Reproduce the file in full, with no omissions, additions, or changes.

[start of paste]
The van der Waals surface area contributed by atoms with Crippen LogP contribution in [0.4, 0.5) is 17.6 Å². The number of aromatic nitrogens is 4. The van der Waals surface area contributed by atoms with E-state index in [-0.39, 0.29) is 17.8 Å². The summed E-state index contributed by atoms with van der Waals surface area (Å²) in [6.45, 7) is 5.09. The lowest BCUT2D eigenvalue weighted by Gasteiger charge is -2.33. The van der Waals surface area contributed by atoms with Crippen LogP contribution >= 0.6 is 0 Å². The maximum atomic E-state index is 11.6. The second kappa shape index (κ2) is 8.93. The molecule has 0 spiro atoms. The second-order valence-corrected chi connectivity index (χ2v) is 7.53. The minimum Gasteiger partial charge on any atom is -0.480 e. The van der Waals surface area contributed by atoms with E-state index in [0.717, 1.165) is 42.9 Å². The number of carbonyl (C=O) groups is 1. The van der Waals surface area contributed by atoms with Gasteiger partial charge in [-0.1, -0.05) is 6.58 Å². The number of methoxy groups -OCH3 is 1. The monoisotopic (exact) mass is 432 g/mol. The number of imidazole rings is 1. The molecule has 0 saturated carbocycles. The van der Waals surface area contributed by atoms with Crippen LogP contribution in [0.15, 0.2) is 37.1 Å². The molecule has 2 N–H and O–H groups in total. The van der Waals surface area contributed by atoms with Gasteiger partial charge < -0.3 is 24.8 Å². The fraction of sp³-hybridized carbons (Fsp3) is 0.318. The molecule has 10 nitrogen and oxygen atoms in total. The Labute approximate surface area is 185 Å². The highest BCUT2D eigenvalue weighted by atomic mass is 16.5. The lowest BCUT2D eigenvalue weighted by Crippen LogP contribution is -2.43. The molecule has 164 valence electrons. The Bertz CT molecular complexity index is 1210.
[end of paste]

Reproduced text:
The van der Waals surface area contributed by atoms with Crippen LogP contribution in [0.4, 0.5) is 17.6 Å². The number of aromatic nitrogens is 4. The van der Waals surface area contributed by atoms with E-state index in [-0.39, 0.29) is 17.8 Å². The summed E-state index contributed by atoms with van der Waals surface area (Å²) in [6.45, 7) is 5.09. The lowest BCUT2D eigenvalue weighted by Gasteiger charge is -2.33. The van der Waals surface area contributed by atoms with Crippen LogP contribution >= 0.6 is 0 Å². The maximum atomic E-state index is 11.6. The second kappa shape index (κ2) is 8.93. The molecule has 0 spiro atoms. The second-order valence-corrected chi connectivity index (χ2v) is 7.53. The minimum Gasteiger partial charge on any atom is -0.480 e. The van der Waals surface area contributed by atoms with E-state index in [0.717, 1.165) is 42.9 Å². The number of carbonyl (C=O) groups is 1. The van der Waals surface area contributed by atoms with Gasteiger partial charge in [-0.1, -0.05) is 6.58 Å². The number of methoxy groups -OCH3 is 1. The monoisotopic (exact) mass is 432 g/mol. The number of imidazole rings is 1. The molecule has 0 saturated carbocycles. The van der Waals surface area contributed by atoms with Crippen LogP contribution in [0.15, 0.2) is 37.1 Å². The molecule has 2 N–H and O–H groups in total. The van der Waals surface area contributed by atoms with Gasteiger partial charge < -0.3 is 24.8 Å². The fraction of sp³-hybridized carbons (Fsp3) is 0.318. The molecule has 10 nitrogen and oxygen atoms in total. The Labute approximate surface area is 185 Å². The highest BCUT2D eigenvalue weighted by atomic mass is 16.5. The lowest BCUT2D eigenvalue weighted by Crippen LogP contribution is -2.43. The molecule has 164 valence electrons. The Bertz CT molecular complexity index is 1210.